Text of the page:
Let’s learn about this amazing Illinois state insect!
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The life cycle of a butterfly
The life cycle takes approximately 30 days. The egg is the size of a pin head. Once the larva emerges from the egg, it will eat its egg! When the larva (or caterpillar) outgrows its skin, it will shed its skin which is called molting. The larva will shed its skin 5 times too! When the time is right, the larva will attach itself upside down to the silk pad it has spun, and the caterpillar will look like a letter “j”. It’s important to not touch the larva at this time. Soon enough, the last skin is shed, and you will see the pupa/chrysalis. While a miracle is forming inside the chrysalis, the last part of the life cycle is the adult butterfly!
Look how small the newly hatched monarch looks next to the dime!
You can see the molted skin left by the caterpillar.
Yes, monarchs migrate! In the fall, Central Illinois monarchs will fly thousands of miles to reach the the trees in the mountains of Michoacán, Mexico where they will hibernate for many months. These particular monarchs are called the super generation. Once it’s time to stop hibernating, the butterflies will fly north. From Mexico, the monarchs will start the life cycle. They will mate, and the female monarch will look for milkweed to lay her eggs on. The monarchs will complete this life cycle over and over again for up to 5 generations. These monarchs only live for 2-5 weeks, and they can make it all the way to Canada! Once the temperature starts to be cooler, then the last generation emerges. This generation is the super generation that fly all the way to Mexico. So 4-5 generations north, but only 1 generation to fly south. *Our friends at Forest for Monarchs gave us permission to use their hibernating pictures. You can support their mission at forestformonarchs.org.
Tagging for Mexico
Do you see the white circular sticker? The sticker is part of the Monarch Watch Tagging Program started in 1992 to learn about the migration. We can learn a lot from tagging monarchs such as migration peak days, where the monarch migrated to Mexico from, and more! To purchase stickers, go to monarchwatch.org. This picture is one of our very own member’s sticker! In 2020, our group tagged more than 1,000 monarchs!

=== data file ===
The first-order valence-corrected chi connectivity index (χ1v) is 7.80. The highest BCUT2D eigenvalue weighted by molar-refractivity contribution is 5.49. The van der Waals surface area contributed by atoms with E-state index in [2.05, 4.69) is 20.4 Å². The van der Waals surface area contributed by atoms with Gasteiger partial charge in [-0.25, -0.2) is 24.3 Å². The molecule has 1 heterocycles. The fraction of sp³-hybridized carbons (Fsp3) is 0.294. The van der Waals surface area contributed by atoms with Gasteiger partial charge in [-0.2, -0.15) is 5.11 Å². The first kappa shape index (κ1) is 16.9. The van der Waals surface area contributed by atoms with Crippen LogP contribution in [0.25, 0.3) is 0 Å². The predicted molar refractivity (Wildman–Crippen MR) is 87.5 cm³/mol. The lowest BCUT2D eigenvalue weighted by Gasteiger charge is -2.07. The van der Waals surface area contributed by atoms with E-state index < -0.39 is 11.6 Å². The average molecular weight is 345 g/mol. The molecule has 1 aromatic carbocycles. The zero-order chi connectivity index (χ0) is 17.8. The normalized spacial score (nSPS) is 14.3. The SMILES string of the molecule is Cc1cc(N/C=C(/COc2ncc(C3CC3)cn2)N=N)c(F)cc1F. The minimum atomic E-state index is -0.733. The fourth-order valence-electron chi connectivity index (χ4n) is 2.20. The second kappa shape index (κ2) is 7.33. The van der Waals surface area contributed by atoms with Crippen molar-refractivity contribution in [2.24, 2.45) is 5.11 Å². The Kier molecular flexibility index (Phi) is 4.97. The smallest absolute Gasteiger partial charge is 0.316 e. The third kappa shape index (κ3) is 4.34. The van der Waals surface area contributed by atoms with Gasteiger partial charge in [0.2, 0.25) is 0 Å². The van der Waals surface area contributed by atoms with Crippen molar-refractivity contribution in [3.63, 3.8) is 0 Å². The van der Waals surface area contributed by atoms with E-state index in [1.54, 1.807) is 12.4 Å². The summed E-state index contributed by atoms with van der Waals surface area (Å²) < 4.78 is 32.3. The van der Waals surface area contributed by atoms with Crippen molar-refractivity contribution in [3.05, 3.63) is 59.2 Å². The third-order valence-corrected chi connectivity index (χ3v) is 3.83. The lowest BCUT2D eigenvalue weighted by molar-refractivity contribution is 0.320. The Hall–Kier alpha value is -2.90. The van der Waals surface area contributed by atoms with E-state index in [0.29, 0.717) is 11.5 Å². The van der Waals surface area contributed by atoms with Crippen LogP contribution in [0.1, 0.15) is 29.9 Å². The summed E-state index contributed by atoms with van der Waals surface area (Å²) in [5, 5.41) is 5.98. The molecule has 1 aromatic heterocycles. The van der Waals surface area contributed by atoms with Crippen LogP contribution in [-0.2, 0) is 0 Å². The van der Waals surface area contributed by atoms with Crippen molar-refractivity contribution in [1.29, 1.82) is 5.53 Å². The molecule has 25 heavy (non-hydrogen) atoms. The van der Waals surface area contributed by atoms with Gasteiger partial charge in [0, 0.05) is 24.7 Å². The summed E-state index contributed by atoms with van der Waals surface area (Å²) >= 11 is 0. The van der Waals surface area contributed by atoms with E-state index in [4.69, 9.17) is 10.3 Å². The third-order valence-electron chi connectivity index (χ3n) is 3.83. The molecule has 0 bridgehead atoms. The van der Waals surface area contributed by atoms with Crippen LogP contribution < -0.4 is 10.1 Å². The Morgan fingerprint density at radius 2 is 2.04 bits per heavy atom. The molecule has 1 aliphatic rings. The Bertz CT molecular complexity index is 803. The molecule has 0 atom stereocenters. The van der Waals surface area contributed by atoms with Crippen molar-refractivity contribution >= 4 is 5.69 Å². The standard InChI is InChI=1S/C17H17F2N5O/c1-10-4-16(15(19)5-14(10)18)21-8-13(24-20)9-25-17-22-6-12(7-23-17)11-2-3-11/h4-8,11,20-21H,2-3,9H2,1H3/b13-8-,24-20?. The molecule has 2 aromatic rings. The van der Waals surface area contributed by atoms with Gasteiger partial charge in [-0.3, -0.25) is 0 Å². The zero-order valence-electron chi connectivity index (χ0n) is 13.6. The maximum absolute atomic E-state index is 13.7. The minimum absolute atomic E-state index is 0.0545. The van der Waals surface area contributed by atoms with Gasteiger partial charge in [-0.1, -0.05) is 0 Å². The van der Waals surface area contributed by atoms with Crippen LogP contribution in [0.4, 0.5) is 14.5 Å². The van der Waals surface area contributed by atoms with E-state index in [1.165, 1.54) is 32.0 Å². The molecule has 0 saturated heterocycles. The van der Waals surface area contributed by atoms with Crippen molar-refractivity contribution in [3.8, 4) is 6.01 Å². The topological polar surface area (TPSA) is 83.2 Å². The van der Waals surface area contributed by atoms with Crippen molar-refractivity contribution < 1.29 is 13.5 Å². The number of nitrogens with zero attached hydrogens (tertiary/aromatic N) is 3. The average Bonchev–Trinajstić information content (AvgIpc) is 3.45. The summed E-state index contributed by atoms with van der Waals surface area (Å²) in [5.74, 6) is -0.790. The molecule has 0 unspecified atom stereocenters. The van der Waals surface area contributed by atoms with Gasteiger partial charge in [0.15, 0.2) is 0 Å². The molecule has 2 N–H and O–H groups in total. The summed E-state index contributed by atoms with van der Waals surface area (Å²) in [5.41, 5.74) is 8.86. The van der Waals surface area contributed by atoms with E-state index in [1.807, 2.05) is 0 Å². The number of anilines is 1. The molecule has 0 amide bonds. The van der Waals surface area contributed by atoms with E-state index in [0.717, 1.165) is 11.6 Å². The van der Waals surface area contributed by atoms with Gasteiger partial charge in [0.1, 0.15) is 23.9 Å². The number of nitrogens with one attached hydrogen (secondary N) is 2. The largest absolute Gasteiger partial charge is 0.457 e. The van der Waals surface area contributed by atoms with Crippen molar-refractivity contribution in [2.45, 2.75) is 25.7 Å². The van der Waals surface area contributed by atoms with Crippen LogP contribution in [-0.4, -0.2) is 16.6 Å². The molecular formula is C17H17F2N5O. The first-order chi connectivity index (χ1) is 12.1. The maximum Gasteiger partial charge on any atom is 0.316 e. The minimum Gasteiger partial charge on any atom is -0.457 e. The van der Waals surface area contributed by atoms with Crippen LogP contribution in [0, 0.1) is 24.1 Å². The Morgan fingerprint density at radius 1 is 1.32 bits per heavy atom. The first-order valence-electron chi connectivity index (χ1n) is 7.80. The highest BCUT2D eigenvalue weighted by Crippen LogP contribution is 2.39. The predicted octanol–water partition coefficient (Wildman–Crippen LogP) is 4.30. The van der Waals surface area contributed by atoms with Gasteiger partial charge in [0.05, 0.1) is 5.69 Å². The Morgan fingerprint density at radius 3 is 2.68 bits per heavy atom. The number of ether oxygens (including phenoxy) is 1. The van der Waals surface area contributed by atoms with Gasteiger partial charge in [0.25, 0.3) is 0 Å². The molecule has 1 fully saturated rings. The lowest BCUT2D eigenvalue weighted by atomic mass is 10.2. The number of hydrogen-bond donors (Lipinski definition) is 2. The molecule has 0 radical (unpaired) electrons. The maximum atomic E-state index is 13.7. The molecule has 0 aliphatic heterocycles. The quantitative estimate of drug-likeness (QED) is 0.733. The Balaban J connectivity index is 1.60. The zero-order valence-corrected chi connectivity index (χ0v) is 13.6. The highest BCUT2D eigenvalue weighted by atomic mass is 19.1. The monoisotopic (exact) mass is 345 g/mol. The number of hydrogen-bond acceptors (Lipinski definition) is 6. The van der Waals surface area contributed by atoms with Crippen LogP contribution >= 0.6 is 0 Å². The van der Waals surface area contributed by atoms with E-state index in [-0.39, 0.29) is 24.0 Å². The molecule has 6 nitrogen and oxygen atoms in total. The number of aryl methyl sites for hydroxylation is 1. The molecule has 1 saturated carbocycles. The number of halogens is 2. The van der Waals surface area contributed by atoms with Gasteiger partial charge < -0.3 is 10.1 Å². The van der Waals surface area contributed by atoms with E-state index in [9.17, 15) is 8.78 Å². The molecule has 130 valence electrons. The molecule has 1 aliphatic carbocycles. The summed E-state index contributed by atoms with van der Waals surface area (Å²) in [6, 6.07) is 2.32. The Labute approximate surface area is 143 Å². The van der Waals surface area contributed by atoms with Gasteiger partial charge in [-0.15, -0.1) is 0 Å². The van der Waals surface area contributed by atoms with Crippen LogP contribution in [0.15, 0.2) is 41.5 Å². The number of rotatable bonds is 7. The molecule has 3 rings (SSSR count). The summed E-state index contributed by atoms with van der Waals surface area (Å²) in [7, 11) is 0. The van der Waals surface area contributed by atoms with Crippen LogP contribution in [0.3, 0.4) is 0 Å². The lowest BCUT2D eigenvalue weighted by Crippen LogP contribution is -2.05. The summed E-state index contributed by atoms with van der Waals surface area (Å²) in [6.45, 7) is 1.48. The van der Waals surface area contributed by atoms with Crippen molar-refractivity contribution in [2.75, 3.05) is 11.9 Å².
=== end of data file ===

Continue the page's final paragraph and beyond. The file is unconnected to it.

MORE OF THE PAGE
Where do you look?
You will find monarch eggs and caterpillars most often underneath a milkweed leaf. There are times you will find eggs on stems or the flower part of the milkweed so look over the entire plant.
Monarch egg magnified
A lot of change happens!
We will sometimes say, the caterpillar must have a splitting headache! As you can see, the skin “unzips” from the bottom up. It looks as though the head splits open, but that is not the case. The amazing chrysalis has revealed itself, and now the butterfly starts to form inside. Did you notice the chrysalis turns transparent?? You will know when the time is near for the butterfly to come out of it’s chrysalis when you can see the beautiful orange, black, and white coloring of the monarch butterfly! The butterfly’s wings are small for a very short time, but then the wings get bigger as hemolymph (insect blood) is pumped through the veins while the monarch hangs allowing its wings to fully expand and dry. It can take many hours before flight takes place.
Male vs. Female
So you’ve spotted a monarch in your backyard, but how do you know if it’s a female that will lay eggs? Look closely at the pictures. The male has special black spots on its bottoms wings that the female does not have. You’ll learn how to quickly identify your monarch the more time you spend watching.
How Can YOU Help?
The BIGGEST way to help Monarchs is to plant milkweed!! Milkweed blooms are beautiful and can add lots of color. Unfortunately, milkweed is not as plentiful as it was years ago which is due to the amounts of chemicals used today in agriculture and high amounts of use of weed killers. Along with milkweed, adding other beneficial pollinator friendly plants is great too! You can find plants at your local nurseries, but you can also find milkweed pods loaded with seeds in ditches!
Have fun with your habitat and make it a Monarch Waystation!
Once you have your monarch habitat planted, make sure to go to monarchwatch.org and register your area as a monarch waystation. You can spark conversation about monarch conservation by putting up this neat sign. Your efforts will help preserve this beloved species. Since last year, there have been over 30,000 waystations certified!
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